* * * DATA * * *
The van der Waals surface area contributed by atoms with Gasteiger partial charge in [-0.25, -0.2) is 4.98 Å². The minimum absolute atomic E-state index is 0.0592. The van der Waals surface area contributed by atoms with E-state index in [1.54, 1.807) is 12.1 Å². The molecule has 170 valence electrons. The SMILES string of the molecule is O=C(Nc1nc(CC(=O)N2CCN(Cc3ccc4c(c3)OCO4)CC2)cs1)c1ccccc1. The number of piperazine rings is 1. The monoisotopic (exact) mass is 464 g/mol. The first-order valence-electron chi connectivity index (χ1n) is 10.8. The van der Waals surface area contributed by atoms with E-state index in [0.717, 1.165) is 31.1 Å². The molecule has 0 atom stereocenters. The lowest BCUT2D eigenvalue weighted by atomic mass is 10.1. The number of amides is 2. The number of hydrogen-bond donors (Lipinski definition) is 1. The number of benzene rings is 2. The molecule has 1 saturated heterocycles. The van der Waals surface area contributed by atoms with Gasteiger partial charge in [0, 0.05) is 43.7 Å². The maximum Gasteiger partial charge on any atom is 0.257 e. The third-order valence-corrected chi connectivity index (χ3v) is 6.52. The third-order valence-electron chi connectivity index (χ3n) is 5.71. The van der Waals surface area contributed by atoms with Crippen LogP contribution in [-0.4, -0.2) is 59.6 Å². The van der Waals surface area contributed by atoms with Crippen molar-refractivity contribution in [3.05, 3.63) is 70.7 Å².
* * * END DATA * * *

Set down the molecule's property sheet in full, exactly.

The van der Waals surface area contributed by atoms with Gasteiger partial charge in [-0.25, -0.2) is 4.98 Å². The minimum absolute atomic E-state index is 0.0592. The van der Waals surface area contributed by atoms with E-state index in [1.54, 1.807) is 12.1 Å². The molecule has 170 valence electrons. The SMILES string of the molecule is O=C(Nc1nc(CC(=O)N2CCN(Cc3ccc4c(c3)OCO4)CC2)cs1)c1ccccc1. The number of piperazine rings is 1. The monoisotopic (exact) mass is 464 g/mol. The first-order valence-electron chi connectivity index (χ1n) is 10.8. The van der Waals surface area contributed by atoms with E-state index in [0.717, 1.165) is 31.1 Å². The molecule has 0 atom stereocenters. The lowest BCUT2D eigenvalue weighted by atomic mass is 10.1. The number of amides is 2. The number of hydrogen-bond donors (Lipinski definition) is 1. The number of benzene rings is 2. The molecule has 1 saturated heterocycles. The van der Waals surface area contributed by atoms with Gasteiger partial charge in [0, 0.05) is 43.7 Å². The maximum Gasteiger partial charge on any atom is 0.257 e. The third-order valence-corrected chi connectivity index (χ3v) is 6.52. The third-order valence-electron chi connectivity index (χ3n) is 5.71. The van der Waals surface area contributed by atoms with Crippen LogP contribution in [-0.4, -0.2) is 59.6 Å². The van der Waals surface area contributed by atoms with Crippen molar-refractivity contribution in [3.05, 3.63) is 70.7 Å².